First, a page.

adj. pret·ti·er, pret·ti·est
1. Pleasing or attractive in a graceful or delicate way. See Synonyms at beautiful.
2. Clever; adroit: a pretty maneuver.
3. Very bad; terrible: in a pretty predicament; a situation that has reached a pretty pass.
4. Ostensibly or superficially attractive but lacking substance or conviction: full of pretty phrases.
5. Informal Considerable in size or extent: a pretty fortune.
1. To a fair degree; moderately: a pretty good student.
2. In a pretty manner; prettily or pleasingly.
n. pl. pret·ties
1. One that is pretty.
2. pretties Delicate clothing, especially lingerie.
tr.v. pret·tied, pret·ty·ing, pret·tiesIdiom:
To make pretty: pretty up the house.
For the most part; mostly: "The ... matter was pretty much dying down" (John Strahinich).
[Middle English prety, clever, fine, handsome, from Old English prættig, cunning, from prætt, trick.]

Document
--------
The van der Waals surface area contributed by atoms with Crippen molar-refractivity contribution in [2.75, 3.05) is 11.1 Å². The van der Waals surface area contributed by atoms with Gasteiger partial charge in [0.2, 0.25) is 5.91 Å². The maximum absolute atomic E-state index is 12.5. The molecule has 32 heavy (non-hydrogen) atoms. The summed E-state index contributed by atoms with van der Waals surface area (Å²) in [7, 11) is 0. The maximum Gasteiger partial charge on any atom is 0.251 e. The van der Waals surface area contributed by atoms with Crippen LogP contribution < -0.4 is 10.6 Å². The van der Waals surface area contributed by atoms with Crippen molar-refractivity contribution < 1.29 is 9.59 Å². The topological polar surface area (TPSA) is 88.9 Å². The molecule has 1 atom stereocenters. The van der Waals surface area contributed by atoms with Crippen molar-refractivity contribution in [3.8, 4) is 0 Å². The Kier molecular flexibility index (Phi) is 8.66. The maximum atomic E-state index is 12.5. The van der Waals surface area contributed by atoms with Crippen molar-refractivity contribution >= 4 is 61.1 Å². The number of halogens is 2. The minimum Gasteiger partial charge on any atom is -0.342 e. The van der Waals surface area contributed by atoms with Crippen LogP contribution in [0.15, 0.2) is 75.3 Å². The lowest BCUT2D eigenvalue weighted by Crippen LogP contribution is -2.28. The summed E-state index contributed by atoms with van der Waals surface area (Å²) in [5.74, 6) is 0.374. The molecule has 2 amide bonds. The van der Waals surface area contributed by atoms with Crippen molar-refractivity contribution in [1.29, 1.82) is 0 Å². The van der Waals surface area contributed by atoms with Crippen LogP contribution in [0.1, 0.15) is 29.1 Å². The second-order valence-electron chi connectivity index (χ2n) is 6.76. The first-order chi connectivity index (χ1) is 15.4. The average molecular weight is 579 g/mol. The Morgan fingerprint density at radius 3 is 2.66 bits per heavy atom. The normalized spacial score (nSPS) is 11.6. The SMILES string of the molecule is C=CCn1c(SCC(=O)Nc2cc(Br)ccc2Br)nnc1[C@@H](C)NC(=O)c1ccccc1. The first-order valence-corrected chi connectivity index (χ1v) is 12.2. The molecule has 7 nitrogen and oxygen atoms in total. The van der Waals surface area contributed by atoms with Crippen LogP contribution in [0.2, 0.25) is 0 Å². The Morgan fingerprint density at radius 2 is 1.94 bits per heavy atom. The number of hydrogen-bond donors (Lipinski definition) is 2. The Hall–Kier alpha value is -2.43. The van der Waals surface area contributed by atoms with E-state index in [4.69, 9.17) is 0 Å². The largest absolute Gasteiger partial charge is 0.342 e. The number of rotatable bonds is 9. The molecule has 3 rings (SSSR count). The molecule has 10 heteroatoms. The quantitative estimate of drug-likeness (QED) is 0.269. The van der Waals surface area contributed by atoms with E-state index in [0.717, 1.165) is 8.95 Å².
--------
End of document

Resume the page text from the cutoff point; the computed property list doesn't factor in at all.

The American Heritage® Dictionary of the English Language, Fifth Edition copyright ©2020 by Houghton Mifflin Harcourt Publishing Company. All rights reserved.
Indo-European & Semitic Roots Appendices
Thousands of entries in the dictionary include etymologies that trace their origins back to reconstructed proto-languages. You can obtain more information about these forms in our online appendices:
The Indo-European appendix covers nearly half of the Indo-European roots that have left their mark on English words. A more complete treatment of Indo-European roots and the English words derived from them is available in our Dictionary of Indo-European Roots.